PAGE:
Cycling - Ferrari denies doping Armstrong

Banned doctor Michele Ferrari has denied accusations he helped Lance Armstrong to dope and claimed the disgraced cyclist never sought information from him on doping.

Cycling - Ferrari denies doping Armstrong

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2010 Michele Ferrari

Italian Ferrari has been banned for life by the US Anti-Doping Agency while Armstrong was stripped of seven Tour de France titles following a USADA investigation.

“I never saw any doping practice from Lance Armstrong,” Ferrari told Al Jazeera. “I can say I never saw or heard something about that. He never asked me for information about doping.

"There are six riders that accused me but these riders, I didn’t have any relationship or any consulting with these guys."

Former US Postal Service team members Floyd Landis, Tyler Hamilton, Michael Barry, Levi Leipheimer, Christian Vande Velde and George Hincapie all testified against Ferrari but the doctor maintains he is the victim of a conspiracy.

“What I can say about the USADA investigation is that there is no evidence, in particular no evidence against me,” Ferrari added.

“I can say also there is no evidence, no smoking gun about the accusations. Probably I can suppose that for some of these athletes, the federal investigation was able to demonstrate their doping practice, which they organised by themselves, and to save themselves, they agreed with the USADA conspirations [sic].”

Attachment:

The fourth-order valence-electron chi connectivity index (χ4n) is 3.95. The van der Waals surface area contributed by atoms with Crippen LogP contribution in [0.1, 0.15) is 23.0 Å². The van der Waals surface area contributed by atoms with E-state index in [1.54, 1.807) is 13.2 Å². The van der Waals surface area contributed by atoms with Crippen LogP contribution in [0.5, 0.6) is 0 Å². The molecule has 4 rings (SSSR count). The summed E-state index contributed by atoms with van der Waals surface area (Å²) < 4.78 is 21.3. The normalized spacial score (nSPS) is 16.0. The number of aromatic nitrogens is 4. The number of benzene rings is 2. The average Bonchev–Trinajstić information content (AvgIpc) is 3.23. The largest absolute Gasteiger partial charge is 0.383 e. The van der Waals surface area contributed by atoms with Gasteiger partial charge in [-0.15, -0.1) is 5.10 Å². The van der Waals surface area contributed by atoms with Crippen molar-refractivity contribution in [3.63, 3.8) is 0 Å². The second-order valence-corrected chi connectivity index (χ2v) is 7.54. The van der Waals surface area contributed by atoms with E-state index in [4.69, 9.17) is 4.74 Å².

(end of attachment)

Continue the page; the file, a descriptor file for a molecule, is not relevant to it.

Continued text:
Two other riders, Michele Scarponi and Giovanni Visconti, were on the receiving end of bans this week after having consulted with Ferrari, but again the doctor refused to admit his guilt.

He said his role in their cases consisted of “advising athletes of the best way to train and proposing alternatives – perfectly legal alternatives – to the use of doping.”

He also revealed that he is looking into having his ban rescinded.

“We’re considering the possibility of initiating legal action in the United States against the USADA dossier and the life ban,” he said.

Armstrong was also given a life ban, despite having never returned a positive sample during his career, leading Ferrari to believe the controversial star was clean.

"The test could have been a smoking gun but it never happened," he said. "So, either he was clean – and in my opinion, he was clean and he says he was clean – or the tests are not powerful.

“Or the UCI was corrupt.”

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